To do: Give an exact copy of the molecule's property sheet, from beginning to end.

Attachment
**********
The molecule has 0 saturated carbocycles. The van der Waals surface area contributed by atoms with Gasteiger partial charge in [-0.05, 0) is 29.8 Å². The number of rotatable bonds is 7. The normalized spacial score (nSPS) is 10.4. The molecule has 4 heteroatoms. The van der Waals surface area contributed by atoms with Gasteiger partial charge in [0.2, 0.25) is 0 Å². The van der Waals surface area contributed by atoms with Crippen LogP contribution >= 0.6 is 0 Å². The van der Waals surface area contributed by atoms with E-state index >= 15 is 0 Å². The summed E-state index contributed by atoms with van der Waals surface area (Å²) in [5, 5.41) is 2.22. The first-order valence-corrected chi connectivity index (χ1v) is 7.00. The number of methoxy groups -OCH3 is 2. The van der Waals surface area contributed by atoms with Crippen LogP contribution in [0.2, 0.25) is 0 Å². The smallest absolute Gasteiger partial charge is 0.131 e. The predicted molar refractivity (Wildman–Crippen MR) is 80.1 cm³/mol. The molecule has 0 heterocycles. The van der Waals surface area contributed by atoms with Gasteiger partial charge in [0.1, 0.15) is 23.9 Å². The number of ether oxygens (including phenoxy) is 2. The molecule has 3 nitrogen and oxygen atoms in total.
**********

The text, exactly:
The molecule has 0 saturated carbocycles. The van der Waals surface area contributed by atoms with Gasteiger partial charge in [-0.05, 0) is 29.8 Å². The number of rotatable bonds is 7. The normalized spacial score (nSPS) is 10.4. The molecule has 4 heteroatoms. The van der Waals surface area contributed by atoms with Gasteiger partial charge in [0.2, 0.25) is 0 Å². The van der Waals surface area contributed by atoms with Crippen LogP contribution >= 0.6 is 0 Å². The van der Waals surface area contributed by atoms with E-state index >= 15 is 0 Å². The summed E-state index contributed by atoms with van der Waals surface area (Å²) in [5, 5.41) is 2.22. The first-order valence-corrected chi connectivity index (χ1v) is 7.00. The number of methoxy groups -OCH3 is 2. The van der Waals surface area contributed by atoms with Crippen LogP contribution in [0.2, 0.25) is 0 Å². The smallest absolute Gasteiger partial charge is 0.131 e. The predicted molar refractivity (Wildman–Crippen MR) is 80.1 cm³/mol. The molecule has 0 heterocycles. The van der Waals surface area contributed by atoms with Gasteiger partial charge in [0.1, 0.15) is 23.9 Å². The number of ether oxygens (including phenoxy) is 2. The molecule has 3 nitrogen and oxygen atoms in total.